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As her desire to take up a new challenge full time in an entirely different field was growing, her desire to educate people in Singapore about the African culture was also being fuelled. Ify could not pass off the opportunities.

“The main reason I decided to take that leap of faith and move from science to being a full-time designer is that one day I would like to say I tried. I do not want to have regret. I feel the need to also educate people about the African culture. So the only way to do that is to give 100% of my time.”

Thanks to her mum who showed her the ropes in her early years in Italy, Ify was able to pick up from where she left off quickly. She made her very first dress as a teenager when she didn’t like her mum’s design, “My mum used to sew and she taught me how to sew. She sewed all our clothes alongside my grandmother so I learned from them. I remember at age 13 or 14, I told my mum to make a particular dress because I did not like the childish version she was making for us and then she asked me to make mine,” she reflects during our Zoom chat.

Image: Olive Ankara

Going full time into fashion meant she had to brush up her skills. When she decided to start her label in Singapore, Ify took some courses and did self-trainings in fashion design to understand patterns and cutting.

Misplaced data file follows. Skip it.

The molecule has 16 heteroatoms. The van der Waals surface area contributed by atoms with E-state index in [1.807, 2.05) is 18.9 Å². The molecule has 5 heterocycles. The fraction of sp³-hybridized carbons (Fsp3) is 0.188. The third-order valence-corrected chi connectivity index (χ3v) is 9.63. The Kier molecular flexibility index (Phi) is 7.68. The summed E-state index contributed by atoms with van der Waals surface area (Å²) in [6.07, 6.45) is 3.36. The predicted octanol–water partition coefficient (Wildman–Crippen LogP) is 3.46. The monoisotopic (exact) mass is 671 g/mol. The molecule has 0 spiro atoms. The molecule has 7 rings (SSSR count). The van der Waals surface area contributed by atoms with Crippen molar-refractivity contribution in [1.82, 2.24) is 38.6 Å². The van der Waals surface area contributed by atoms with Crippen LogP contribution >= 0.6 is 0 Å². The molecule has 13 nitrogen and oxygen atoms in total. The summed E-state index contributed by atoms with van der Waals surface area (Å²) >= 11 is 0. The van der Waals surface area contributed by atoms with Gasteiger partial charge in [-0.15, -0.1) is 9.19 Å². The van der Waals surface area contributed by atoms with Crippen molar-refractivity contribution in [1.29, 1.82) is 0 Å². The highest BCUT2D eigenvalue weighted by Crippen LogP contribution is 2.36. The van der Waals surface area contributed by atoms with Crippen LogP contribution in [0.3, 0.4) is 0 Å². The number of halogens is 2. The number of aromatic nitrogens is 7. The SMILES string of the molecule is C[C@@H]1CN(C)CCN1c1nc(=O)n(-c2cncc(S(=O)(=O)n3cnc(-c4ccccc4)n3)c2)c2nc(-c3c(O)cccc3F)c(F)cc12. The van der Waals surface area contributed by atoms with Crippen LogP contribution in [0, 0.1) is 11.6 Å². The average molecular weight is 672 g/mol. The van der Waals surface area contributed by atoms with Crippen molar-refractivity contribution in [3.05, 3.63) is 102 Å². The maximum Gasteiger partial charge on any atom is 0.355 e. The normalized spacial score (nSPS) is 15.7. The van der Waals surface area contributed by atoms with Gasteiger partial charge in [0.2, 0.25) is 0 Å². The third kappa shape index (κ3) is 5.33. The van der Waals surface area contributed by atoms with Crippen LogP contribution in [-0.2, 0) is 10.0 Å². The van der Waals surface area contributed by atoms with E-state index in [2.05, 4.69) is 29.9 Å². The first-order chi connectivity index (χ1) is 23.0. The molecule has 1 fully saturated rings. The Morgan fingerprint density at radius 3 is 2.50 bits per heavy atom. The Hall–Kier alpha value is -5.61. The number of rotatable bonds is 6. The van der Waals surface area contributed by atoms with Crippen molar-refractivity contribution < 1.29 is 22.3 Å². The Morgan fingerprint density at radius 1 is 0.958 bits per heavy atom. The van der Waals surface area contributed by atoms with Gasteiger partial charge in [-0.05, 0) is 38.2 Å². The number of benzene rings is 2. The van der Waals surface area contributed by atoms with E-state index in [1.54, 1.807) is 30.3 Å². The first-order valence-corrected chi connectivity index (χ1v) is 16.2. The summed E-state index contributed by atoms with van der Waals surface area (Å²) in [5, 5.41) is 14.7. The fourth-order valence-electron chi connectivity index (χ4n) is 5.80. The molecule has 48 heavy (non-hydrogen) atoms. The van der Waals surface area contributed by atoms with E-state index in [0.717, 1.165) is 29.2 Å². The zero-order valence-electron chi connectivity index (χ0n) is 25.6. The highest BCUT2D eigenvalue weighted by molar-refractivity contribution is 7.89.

Even with a plethora of malls packed with major labels and designers, Ify’s designs were unmissable and it didn’t take long before she began to command attention because of the uniqueness and freshness of her designs.

“Well, because they are surrounded by different cultures, and people from all over the world, people in Singapore are very open-minded and their acceptance was really good and was unexpected. People here are culturally curious and that is why Olive Ankara stands for bold style for the culturally-curious. They really want to know about other cultures because they have never had the experience to feel and hear it. I think this is also the reason I keep moving forward, she explains.

Though the Ankara fabric she works with is synonymous to Africa, Ify explains she is blending Africa, Europe and Asia to create eclectic styles that will fit the tropical nature of her environment and satisfy everyone regardless of their nationality.

“What I do basically is a blend of all my journeys, my heritage, the African print then some Italian styles. For example, I fuse some Chinese designs with a little bit of Italian twist in the style and then the African fabric to build something new which is a blend of three different cultures and I realised that people really like it,” she explains..

One of her unique designs is what she calls the Afromono. Basically, it is a Kimono with Japanese art and African patterns. Apart from creating unique designs, Ify also wants to change the perception that clothes made from Ankara can only be worn occasionally. She believes Ankara should be a common feature in wardrobes.

“I want to change the idea that Ankara is meant to be used basically for occasions. The colours are so bright and vibrant that you feel you cannot wear it everywhere. So I try to create designs that can be worn from day to night. I do women and kids wear from skirts to pants, blazers and tops. I also teach my customers how they can incorporate Ankara in their normal wardrobe so they can wear it to work and not just for occasions.”